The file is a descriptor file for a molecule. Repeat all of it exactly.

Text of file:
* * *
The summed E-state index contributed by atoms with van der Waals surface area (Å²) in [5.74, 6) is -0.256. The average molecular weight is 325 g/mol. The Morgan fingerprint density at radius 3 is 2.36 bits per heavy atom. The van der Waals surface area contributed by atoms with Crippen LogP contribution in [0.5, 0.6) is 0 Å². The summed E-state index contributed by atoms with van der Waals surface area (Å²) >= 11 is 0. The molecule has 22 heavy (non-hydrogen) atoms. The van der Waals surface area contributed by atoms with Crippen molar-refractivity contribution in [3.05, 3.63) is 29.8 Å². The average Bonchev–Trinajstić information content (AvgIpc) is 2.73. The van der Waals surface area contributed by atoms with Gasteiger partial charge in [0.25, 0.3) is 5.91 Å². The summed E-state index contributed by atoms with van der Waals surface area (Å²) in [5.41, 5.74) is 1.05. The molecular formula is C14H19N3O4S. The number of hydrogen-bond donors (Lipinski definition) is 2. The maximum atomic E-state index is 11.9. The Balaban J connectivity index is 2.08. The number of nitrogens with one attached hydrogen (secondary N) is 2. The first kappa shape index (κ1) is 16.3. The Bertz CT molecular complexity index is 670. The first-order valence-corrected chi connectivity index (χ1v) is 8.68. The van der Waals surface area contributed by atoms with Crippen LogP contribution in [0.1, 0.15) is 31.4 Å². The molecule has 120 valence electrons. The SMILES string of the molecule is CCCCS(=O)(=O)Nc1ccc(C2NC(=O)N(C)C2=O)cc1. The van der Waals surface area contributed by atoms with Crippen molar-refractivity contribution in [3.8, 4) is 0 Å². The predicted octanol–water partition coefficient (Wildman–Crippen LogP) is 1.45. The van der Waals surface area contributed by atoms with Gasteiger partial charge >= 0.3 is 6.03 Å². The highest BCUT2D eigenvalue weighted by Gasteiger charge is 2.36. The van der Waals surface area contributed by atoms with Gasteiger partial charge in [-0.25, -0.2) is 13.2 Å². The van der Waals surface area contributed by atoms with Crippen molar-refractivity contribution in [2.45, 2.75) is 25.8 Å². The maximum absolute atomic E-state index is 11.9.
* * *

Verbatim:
The summed E-state index contributed by atoms with van der Waals surface area (Å²) in [5.74, 6) is -0.256. The average molecular weight is 325 g/mol. The Morgan fingerprint density at radius 3 is 2.36 bits per heavy atom. The van der Waals surface area contributed by atoms with Crippen LogP contribution in [0.5, 0.6) is 0 Å². The summed E-state index contributed by atoms with van der Waals surface area (Å²) >= 11 is 0. The molecule has 22 heavy (non-hydrogen) atoms. The van der Waals surface area contributed by atoms with Crippen molar-refractivity contribution in [3.05, 3.63) is 29.8 Å². The average Bonchev–Trinajstić information content (AvgIpc) is 2.73. The van der Waals surface area contributed by atoms with Gasteiger partial charge in [0.25, 0.3) is 5.91 Å². The summed E-state index contributed by atoms with van der Waals surface area (Å²) in [5.41, 5.74) is 1.05. The molecular formula is C14H19N3O4S. The number of hydrogen-bond donors (Lipinski definition) is 2. The maximum atomic E-state index is 11.9. The Balaban J connectivity index is 2.08. The number of nitrogens with one attached hydrogen (secondary N) is 2. The first kappa shape index (κ1) is 16.3. The Bertz CT molecular complexity index is 670. The first-order valence-corrected chi connectivity index (χ1v) is 8.68. The van der Waals surface area contributed by atoms with Crippen LogP contribution in [0.1, 0.15) is 31.4 Å². The molecule has 120 valence electrons. The SMILES string of the molecule is CCCCS(=O)(=O)Nc1ccc(C2NC(=O)N(C)C2=O)cc1. The van der Waals surface area contributed by atoms with Crippen molar-refractivity contribution in [3.8, 4) is 0 Å². The predicted octanol–water partition coefficient (Wildman–Crippen LogP) is 1.45. The van der Waals surface area contributed by atoms with Gasteiger partial charge >= 0.3 is 6.03 Å². The highest BCUT2D eigenvalue weighted by Gasteiger charge is 2.36. The van der Waals surface area contributed by atoms with Gasteiger partial charge in [-0.25, -0.2) is 13.2 Å². The van der Waals surface area contributed by atoms with Crippen molar-refractivity contribution in [2.45, 2.75) is 25.8 Å². The maximum absolute atomic E-state index is 11.9.